COVID-19 primarily spreads from person to person through droplets released when coughing and sneezing. Since this is one of the most common means of transmitting the disease, governments across the world are now recommending people to wear masks in public or when around others not living in the same household. In addition to masks, most areas have social distancing measures in place to further minimize the risk of spreading the infection.

To ensure that these safety measures are maintained, many establishments make use of surveillance systems with facial recognition capabilities to monitor crowds of people in real time. However, many face recognition algorithms fail to detect a person wearing a mask, a hat, or sunglasses. According to NIST research, this is due to previous models (in the pre-COVID era) being trained on data sets of people who were not wearing masks.

Identifying incorrect face mask wearing using the SRCNet classification network (Image credit)

Since the beginning of the pandemic, this technical issue is being addressed by numerous machine learning projects—so far, 80+ libraries can be found on GitHub. We participated in the movement, as well, by delivering the Mask Detection solution, which was created in the course of our experiments with mass fever screening.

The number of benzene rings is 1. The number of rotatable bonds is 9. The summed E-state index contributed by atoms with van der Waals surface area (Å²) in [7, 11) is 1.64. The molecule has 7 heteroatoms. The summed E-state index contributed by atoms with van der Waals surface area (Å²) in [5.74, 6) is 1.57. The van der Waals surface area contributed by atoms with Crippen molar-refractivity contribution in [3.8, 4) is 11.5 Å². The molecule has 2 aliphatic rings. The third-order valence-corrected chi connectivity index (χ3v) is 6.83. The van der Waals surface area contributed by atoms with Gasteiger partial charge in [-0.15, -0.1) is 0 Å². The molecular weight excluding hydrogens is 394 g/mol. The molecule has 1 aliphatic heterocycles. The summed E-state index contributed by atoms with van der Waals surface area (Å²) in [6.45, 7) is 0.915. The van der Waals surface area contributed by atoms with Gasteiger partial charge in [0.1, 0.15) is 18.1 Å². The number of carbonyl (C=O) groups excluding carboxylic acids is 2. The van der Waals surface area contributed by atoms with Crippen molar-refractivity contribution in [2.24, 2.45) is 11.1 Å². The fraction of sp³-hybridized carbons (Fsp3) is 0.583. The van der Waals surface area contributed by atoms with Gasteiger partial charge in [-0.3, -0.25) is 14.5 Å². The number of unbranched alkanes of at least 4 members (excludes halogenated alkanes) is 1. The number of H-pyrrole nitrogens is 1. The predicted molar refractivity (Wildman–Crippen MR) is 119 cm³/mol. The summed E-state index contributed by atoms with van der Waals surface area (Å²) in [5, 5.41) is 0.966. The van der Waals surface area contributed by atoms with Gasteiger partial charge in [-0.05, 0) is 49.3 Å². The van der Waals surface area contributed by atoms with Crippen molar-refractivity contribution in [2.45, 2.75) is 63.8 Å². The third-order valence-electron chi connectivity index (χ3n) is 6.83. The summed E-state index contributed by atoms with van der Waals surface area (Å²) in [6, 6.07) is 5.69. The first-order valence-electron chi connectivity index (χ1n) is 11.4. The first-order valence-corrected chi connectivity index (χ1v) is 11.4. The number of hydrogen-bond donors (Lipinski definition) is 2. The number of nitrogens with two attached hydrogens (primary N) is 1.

Issue #3. Contact tracing leads to privacy concerns

Although the CDC and the WHO have released guidelines for contact tracing, the implementation vastly differs from country to country. For instance, in most parts of Southeast Asia, contact tracing is done manually with dedicated teams conducting interviews with infected individuals. On the other hand, mobile applications are being developed in the United States and in Europe to digitize the entire contact tracing process.